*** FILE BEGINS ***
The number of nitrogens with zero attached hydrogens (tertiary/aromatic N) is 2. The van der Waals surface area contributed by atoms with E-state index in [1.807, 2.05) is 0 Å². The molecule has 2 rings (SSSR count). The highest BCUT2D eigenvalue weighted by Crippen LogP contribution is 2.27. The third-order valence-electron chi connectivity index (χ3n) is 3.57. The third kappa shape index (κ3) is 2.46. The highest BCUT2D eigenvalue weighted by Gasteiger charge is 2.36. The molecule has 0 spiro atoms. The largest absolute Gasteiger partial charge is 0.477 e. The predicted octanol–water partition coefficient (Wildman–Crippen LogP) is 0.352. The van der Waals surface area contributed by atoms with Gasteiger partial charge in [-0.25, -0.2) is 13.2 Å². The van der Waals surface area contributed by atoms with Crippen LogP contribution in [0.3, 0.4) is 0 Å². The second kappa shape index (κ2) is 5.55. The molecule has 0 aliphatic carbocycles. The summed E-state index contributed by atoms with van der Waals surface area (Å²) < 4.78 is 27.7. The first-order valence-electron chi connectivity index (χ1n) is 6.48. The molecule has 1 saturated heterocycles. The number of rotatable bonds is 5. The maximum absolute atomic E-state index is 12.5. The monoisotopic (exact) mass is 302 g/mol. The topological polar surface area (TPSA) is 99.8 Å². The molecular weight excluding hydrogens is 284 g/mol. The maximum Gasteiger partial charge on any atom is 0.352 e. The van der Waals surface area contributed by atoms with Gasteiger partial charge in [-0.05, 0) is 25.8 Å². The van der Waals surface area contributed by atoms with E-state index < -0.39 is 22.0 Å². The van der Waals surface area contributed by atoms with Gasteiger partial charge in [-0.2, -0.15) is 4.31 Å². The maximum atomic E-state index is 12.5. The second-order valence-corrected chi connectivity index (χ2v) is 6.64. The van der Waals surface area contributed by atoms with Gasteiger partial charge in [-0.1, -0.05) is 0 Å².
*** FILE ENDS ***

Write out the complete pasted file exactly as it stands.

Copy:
The number of nitrogens with zero attached hydrogens (tertiary/aromatic N) is 2. The van der Waals surface area contributed by atoms with E-state index in [1.807, 2.05) is 0 Å². The molecule has 2 rings (SSSR count). The highest BCUT2D eigenvalue weighted by Crippen LogP contribution is 2.27. The third-order valence-electron chi connectivity index (χ3n) is 3.57. The third kappa shape index (κ3) is 2.46. The highest BCUT2D eigenvalue weighted by Gasteiger charge is 2.36. The molecule has 0 spiro atoms. The largest absolute Gasteiger partial charge is 0.477 e. The predicted octanol–water partition coefficient (Wildman–Crippen LogP) is 0.352. The van der Waals surface area contributed by atoms with Gasteiger partial charge in [-0.25, -0.2) is 13.2 Å². The van der Waals surface area contributed by atoms with Crippen LogP contribution in [0.3, 0.4) is 0 Å². The second kappa shape index (κ2) is 5.55. The molecule has 0 aliphatic carbocycles. The summed E-state index contributed by atoms with van der Waals surface area (Å²) < 4.78 is 27.7. The first-order valence-electron chi connectivity index (χ1n) is 6.48. The molecule has 1 saturated heterocycles. The number of rotatable bonds is 5. The maximum absolute atomic E-state index is 12.5. The monoisotopic (exact) mass is 302 g/mol. The topological polar surface area (TPSA) is 99.8 Å². The molecular weight excluding hydrogens is 284 g/mol. The maximum Gasteiger partial charge on any atom is 0.352 e. The van der Waals surface area contributed by atoms with Gasteiger partial charge in [-0.05, 0) is 25.8 Å². The van der Waals surface area contributed by atoms with E-state index < -0.39 is 22.0 Å². The van der Waals surface area contributed by atoms with Gasteiger partial charge in [-0.2, -0.15) is 4.31 Å². The maximum atomic E-state index is 12.5. The second-order valence-corrected chi connectivity index (χ2v) is 6.64. The van der Waals surface area contributed by atoms with Gasteiger partial charge in [-0.1, -0.05) is 0 Å².